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Films are a form of escapism. Some people gravitate towards slice-of-life dramas, while others enjoy bone-chilling horror. Whatever the genre, when executed correctly, a movie should whisk you away from your day-to-day routine.
Anxiety cinema is guaranteed to erase everything around you. You may be surprised that distracting yourself this way is also quite beneficial. Mental health experts confirm that watching something stressful like a horror flick is a brilliant way to channel and release your worries. Of course, watching a film that makes your chest pound isn’t always therapeutic. Sometimes, we’re merely out for an adrenaline rush or even bragging rights that we’re able to sit through something psychologically grueling.
Nail-biting cinema uses everything in its arsenal to leave us on edge. Overlapping dialogue, frenetic scores, and head-spinning camerawork are all trademarks of this subgenre. I love assaulting my senses, so I’m here to guide you to your own state of panicked euphoria. Remember to pace yourself with the following 12 anxiety-inducing movies. Your nervous system will thank you for it.
The Safdie brothers are masters of anxious cinema. Don’t believe me? Ask anyone to recall their mental state after watching a film by the famed duo. Josh and Benny Safdie achieved mainstream success with 2014’s “Heaven Knows What.” However, their following release, 2017’s “Good Time,” solidified the siblings as purveyors of stress.
Robert Pattinson plays con artist Connie Nikas, who, along with his developmentally disabled brother, Nick (Benny Safdie), robs a bank. Although the men initially think they’ve scored $65,000, Nick is caught and arrested during their escape. It’s immediately apparent that Connie is an absolute scumbag, but his love for his brother is unwavering. Short $10,000 to bail Nick out of jail, Connie crawls through New York’s underbelly, desperately trying to come up with the money.
The plot of “Good Time” is undeniably stressful. Compounding the nerve-jangling narrative, it’s told through jarring, documentary-style camerawork. The Safdies forgo wide-angle shots, choosing to make viewers feel claustrophobic with relentless close-ups. Coupling the visuals with a loud, imposing score, “Good Time” is an exhilarating (if not exhausting) experience. After violently dragging me along for just over an hour and a half, the final scene comes as a heartbreaking shock. While this thriller is worth the stress, I have to say I did not have a good time watching it.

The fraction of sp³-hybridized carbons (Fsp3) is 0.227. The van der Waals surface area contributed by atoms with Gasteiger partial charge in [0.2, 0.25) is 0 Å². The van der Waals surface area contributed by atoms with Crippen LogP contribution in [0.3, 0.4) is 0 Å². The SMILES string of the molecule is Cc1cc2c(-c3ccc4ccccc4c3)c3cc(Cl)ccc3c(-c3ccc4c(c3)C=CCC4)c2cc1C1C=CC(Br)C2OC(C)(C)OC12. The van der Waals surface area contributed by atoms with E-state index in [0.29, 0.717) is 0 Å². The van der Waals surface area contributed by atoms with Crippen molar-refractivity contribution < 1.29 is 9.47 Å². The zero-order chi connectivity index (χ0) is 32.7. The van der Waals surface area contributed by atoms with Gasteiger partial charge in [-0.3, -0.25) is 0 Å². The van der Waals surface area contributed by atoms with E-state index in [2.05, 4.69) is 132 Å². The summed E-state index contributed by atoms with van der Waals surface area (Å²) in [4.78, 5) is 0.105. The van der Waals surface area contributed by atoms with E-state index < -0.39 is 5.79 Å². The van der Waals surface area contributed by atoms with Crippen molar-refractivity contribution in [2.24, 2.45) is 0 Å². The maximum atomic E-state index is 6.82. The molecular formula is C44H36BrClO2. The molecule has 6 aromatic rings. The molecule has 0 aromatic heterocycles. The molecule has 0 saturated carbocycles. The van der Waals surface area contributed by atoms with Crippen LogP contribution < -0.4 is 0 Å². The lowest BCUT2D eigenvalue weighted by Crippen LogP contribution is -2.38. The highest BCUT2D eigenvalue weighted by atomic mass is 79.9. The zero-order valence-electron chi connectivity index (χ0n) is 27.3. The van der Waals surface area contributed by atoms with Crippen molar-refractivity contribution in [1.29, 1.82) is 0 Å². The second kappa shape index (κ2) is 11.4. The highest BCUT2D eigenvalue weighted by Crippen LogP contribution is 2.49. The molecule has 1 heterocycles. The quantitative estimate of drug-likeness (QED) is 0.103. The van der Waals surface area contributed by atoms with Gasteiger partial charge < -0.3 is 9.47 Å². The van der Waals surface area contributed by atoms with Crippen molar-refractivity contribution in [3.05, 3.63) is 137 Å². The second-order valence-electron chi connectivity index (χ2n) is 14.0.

Danish director Nicolas Winding Refn gained global acclaim with his 2011 film, “Drive.” While I could wax poetic about this neon-soaked masterpiece for hours, Refn’s debut, “Pusher,” earns this spot as one of my favorite anxiety-inducing movies.
This 1996 crime drama introduces us to Copenhagen-based drug dealers Frank (Kim Bodnia) and Tonny (Mads Mikkelsen). Frank is in debt to vicious mob boss Milo (Zlatko Burić), who fronts him with a large amount of heroin to sell. Although Frank is determined to pay Milo back, things don’t go according to plan. With their kneecaps on the line, they’re left scrambling to come up with the money.
“Pusher” is stressful because of its realism. A far cry from Refn’s hyper-stylized later works, his first feature focuses on people who actually exist in big cities. Presented through guerilla-style filmmaking, “Pusher” will have your heart racing as a shaky camera follows Frank and Tonny. Refn didn’t shoot this way by choice. It’s the result of an incredibly modest budget. As the filmmaker told The Guardian in 2011, the movie left him penniless. Having replenished his bank account with the two “Pusher” sequels, Refn shows that all you need is a simple idea and some fantastic characters to make a lasting impact.
Effectively adding to their anxiety-driven cinematic universe, Benny and Josh Safdie followed up their manic crime hit, “Good Time,” with 2019’s “Uncut Gems.” Much like their previous films, “Uncut Gems” turned me into a fidgety mess. The Safdies’ strength lies in the rawness they bring to their fictional worlds. In a chat with Observer, the brothers describe their filmmaking approach as “gutter realism.” When working on a movie, they immerse themselves in gritty subcultures as a means of research, making the result almost too authentic.